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Defense Says DNA Evidence Should Exonerate Defendants in Murder of U.S. Marine Jonathan Price (Watch)


Opening statements are complete in the Lexington, Kentucky murder trial of two men accused of shooting and killing a United States Marine in 2014. Nephew Quincinio Canada, 26, and uncle Dawan Mulazim, 34, face possible death sentences if they are found guilty for shooting and killing Cpl. Jonathan Price, 26. Price and his wife, Megan, were out celebrating Megan’s birthday. As the victims left a bar, the defendants allegedly approached Megan and attempted to rob her by taking her purse. Jonathan stepped in, and fight broke out. Jonathan was shot in the back and died. Megan was shot in the leg

Both defendants now face murder, first-degree robbery, and first-degree assault charges. During Wednesday’s openings, a defense attorney insisted that police got the wrong guys, and that DNA evidence backs him up.

First it was the prosecution’s chance to address the jury. They began by saying Price died not on the battlefield, not peacefully of old age, but rather from the defendants’ attack. They played Megan Price’s frantic 911 call, where she described her attackers while begging her husband to survive. Instead, he bled to death in the parking lot from a painful gunshot wound to the heart, prosecutors later said. The defendants took off with a mere $60 from Megan’s purse, they said.

Prosecutors also connected the two defendants to a hotel robbery six days before the murder occurred. There, prosecutors say the defendants pointed a gun at several other victims, threatened to kill them, ordered the victims into a room at the hotel, told them to lie face down on a bed, and started stealing things. Prosecutors said that among the stolen items was the gun used to shoot the Prices. Prosecutors said that despite one misidentification in a photo lineup, the victims in that case were able to pick out the suspects.

The jury got to see a series of surveillance videos during opening statements which prosecutors believe link the defendants to the crimes. In one of the recordings, Canada is believed to be driving his girlfriend’s car, which he was said to have frequently borrowed.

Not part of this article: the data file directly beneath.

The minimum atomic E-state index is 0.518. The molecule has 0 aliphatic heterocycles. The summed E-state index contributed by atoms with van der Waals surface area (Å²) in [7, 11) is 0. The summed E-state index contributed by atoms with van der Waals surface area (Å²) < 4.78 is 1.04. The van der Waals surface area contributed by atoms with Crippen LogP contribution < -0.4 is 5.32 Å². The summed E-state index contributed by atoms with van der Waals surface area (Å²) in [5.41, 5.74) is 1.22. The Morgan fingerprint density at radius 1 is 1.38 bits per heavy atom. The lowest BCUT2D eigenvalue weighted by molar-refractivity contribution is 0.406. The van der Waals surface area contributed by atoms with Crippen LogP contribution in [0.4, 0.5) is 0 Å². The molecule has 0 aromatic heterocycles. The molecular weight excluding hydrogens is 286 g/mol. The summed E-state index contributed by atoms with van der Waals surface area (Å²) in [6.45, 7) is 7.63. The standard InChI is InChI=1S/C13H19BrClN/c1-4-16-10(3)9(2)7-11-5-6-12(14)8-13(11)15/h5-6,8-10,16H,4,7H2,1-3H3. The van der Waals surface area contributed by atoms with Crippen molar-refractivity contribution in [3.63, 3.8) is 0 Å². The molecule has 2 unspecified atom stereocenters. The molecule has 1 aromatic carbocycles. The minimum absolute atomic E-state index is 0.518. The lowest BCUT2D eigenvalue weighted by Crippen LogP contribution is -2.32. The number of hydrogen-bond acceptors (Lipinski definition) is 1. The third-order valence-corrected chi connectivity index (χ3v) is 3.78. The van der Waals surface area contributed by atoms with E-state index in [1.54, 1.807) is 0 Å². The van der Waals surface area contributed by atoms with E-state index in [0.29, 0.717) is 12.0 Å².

Prosecutors said Canada at one point admitted to “popping a guy” after the shooting.

Because both defendants are being tried together, each of them has a different attorney. The defense for Quincinio Canada chose to withhold an opening statement until after the state presents their case. The defense for Dawan Mulazim gave an opening statement, saying the case was one of mistaken identity, sloppy police assumptions, and a failure by police to examine other possible suspects.

Defense attorney Kim Green said police found DNA under the victim’s fingernails which was not either of the defendants. Police don’t know whose DNA it is, she said. She also said police ignored a local attorney’s tip that someone else wanted to come forward to talk about the case. Other tips were also ignored, she said. Green said eyewitnesses did not mention, and surveillance videos do not show, gold teeth or facial tattoos, which are distinguishing characteristics of the defendants. She even said the police digitally removed defendant Canada’s facial tattoos in photos. She further said that the photo lineup which resulted in the identification of her client, Mulazim, was based on a “feeling” from one of the victims, not a clear recognition.

There is no actual video of the crimes being committed, she noted. She also said the police did not swab a single door or door knob to attempt to recover DNA evidence from the hotel robbery. Green said the police did not scrutinize the available surveillance footage in the case until after Mulazim had been identified.

Green also noted that police recovered the suspected murder weapon only after another individual, Antonio Frye, tried to sell it to a federal agent. Police failed to consider the seller of the weapon as a suspect in this case, she said, because police already had settled on these two defendants as suspects.

Green further said that cell phone evidence in this case will be inconclusive because AT&T refuses to say how far away from the towers the defendants’ cell phones were located. They could have been ten miles away from the crime scene, she suggested, and still bounced signals off towers which are apparently near the crime scene.

[Image via Law&Crime Network screengrab]

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Aaron Keller holds a juris doctor degree from the University of New Hampshire School of Law and a broadcast journalism degree from Syracuse University. He is a former anchor and executive producer for the Law&Crime Network and is now deputy editor-in-chief for the Law&Crime website. DISCLAIMER:  This website is for general informational purposes only. You should not rely on it for legal advice. Reading this site or interacting with the author via this site does not create an attorney-client relationship. This website is not a substitute for the advice of an attorney. Speak to a competent lawyer in your jurisdiction for legal advice and representation relevant to your situation.